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Least-Squares fit for a line Concept

  1. Jul 21, 2007 #1
    1. The problem statement, all variables and given/known data

    Prove the following useful fact: the least-squares fit for a line through any set of points (x_1,y_1) .....,(x_N, y_N) always passes through the "center of gravity" (x-bar, y-bar) of the points, where the bar denotes the average of the N values concerned. [Hint: you know that A and B satisfy the equation:
    AN + B(sigma)x_i = (sigma)y_i ]


    2. Relevant equations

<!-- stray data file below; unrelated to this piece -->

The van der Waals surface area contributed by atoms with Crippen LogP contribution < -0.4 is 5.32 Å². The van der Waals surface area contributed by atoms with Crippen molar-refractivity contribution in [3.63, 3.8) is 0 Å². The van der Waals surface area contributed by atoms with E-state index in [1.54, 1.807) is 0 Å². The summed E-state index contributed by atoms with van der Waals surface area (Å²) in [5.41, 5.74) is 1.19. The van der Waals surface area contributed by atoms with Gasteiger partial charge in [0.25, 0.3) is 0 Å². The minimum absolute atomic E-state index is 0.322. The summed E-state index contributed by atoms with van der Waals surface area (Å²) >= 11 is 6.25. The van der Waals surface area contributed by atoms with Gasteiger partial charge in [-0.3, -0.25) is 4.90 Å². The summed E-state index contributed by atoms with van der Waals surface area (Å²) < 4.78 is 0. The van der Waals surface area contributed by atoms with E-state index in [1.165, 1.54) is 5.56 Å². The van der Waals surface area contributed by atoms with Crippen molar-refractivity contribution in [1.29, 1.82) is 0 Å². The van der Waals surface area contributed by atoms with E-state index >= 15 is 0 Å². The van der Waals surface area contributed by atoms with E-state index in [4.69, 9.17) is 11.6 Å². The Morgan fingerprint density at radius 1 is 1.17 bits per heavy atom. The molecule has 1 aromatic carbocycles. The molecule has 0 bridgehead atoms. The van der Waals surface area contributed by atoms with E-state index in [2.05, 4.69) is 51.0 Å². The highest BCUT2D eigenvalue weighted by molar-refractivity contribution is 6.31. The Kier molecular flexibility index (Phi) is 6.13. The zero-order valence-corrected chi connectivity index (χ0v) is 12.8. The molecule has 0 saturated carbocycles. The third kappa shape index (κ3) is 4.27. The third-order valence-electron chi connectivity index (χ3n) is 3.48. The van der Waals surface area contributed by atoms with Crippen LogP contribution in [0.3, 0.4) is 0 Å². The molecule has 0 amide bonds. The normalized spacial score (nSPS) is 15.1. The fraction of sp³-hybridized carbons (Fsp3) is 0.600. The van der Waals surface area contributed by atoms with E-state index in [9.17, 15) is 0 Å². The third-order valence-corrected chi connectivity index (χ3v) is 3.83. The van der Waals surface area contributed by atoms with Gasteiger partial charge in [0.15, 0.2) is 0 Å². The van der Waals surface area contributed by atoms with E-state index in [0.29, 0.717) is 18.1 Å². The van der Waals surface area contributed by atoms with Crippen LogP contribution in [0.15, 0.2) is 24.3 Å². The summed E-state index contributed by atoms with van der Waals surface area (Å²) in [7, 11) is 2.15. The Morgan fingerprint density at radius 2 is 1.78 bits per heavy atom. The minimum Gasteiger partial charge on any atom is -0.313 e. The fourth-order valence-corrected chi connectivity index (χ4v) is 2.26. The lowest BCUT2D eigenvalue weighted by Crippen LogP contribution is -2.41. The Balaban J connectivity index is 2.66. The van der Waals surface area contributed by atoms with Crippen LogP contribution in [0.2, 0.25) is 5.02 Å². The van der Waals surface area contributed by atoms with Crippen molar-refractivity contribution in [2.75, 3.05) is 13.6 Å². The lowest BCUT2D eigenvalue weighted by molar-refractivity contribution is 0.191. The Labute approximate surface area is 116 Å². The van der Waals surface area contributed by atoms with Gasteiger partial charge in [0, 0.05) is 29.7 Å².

A(sigma)x_i + B(sigma) x_i^2 = (sigma) x_i*y_i

    A = [(sigma)x^2(sigma)y - (sigma)x(sigma)xy]/ [N(sigma)x^2 - ((sigma)x)^2]

    B = [N(sigma)xy - (sigma)x(sigma)y]/ [N(sigma)x^2 - ((sigma)x)^2]


    3. The attempt at a solution

    I think the solution has to do with the solved equations for A and B and their relation to dividing by N, the number of values concerned, which eventually yields the "center of gravity," that is (x-bar, y-bar). I'd appreciate any help. Thanks in advance! :smile:
     
  2. jcsd
  3. Jul 22, 2007 #2
    ...........bump!
     
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